Cringe-worthy as the term is, there’s a reason why everyone is talking about “quiet luxury” these days: Easy, effortless, and elegant pieces are always going to look good in one’s wardrobe, and they’ll work with most anything you own to boot. This is a truism that Proenza Schouler designers Jack McCollough and Lazaro Hernandez have fully embraced as of late. And their Spring/Summer 2023 show? Perhaps the best display of a striking-yet-subtle look yet.
Elegantly ruched maxi dresses, mesh base layers, long leggy trousers — these were just a few of the hardly basic basics that the brand took to new heights on the runway by way of a masterfully cut silhouettes and deeply chic color combos. (A black T-shirt and navy car coat? Oh, yes please.) Low slung skirts were scrunched just so toward the top; western style booties evoked a sense of downtown-cool. Nothing on this catwalk was complicated at first glance — not even the naturally sculpted glam, created with MERIT makeup by Diane Kendal — but it all felt deeply sophisticated in the nonchalant way it was styled. The models could easily double as (very tall, very leggy) urban creatives who rushed to get dressed on their way to important coffee meetings. In other words, nothing felt impossibly editorial... although there is no doubt the styles will make the glossy magazine rounds this coming March.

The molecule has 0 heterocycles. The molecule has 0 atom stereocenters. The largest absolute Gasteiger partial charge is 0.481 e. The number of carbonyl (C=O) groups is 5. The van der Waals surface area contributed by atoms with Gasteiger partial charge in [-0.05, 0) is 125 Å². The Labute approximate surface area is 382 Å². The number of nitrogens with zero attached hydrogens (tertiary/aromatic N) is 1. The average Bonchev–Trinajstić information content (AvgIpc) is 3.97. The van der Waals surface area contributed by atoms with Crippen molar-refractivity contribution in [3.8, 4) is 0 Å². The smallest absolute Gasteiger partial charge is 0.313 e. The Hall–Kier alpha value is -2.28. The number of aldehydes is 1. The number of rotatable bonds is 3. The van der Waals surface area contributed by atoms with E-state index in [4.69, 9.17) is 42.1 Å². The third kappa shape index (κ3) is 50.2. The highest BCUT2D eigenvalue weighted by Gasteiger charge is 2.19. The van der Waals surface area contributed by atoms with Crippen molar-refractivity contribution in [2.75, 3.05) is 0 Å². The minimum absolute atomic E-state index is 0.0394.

Of course, an attention to tailoring and incorporating graphic elements have always been go-to design moves for McCollough and Hernandez. But it is interesting to see how they’ve evolved their house over the years from something a little funkier (think intensely bold patterns and tie-dye effects) to the quieter statements found throughout this particular collection, like iridescent paillette pieces, minimalist belt bags, and long mesh tunic tops. Even a head-to-toe red look — including tights! — felt low-key in its simplicity. It makes sense then that the duo used this moment to debut an updated house label, two ribbon-like curves to create an abstract S shape.
All these changes aside, longtime fans needn’t worry about the brand shifting too far from what made them love it in the first place. Case in point: A closer look at many of the jeans reveals an edgy acid wash treatment, albeit a very understated one. It seems that, in fashion, maybe old habits don’t die —they just come back as something better.
Keep scrolling for a sampling of TZR’s top looks from the show.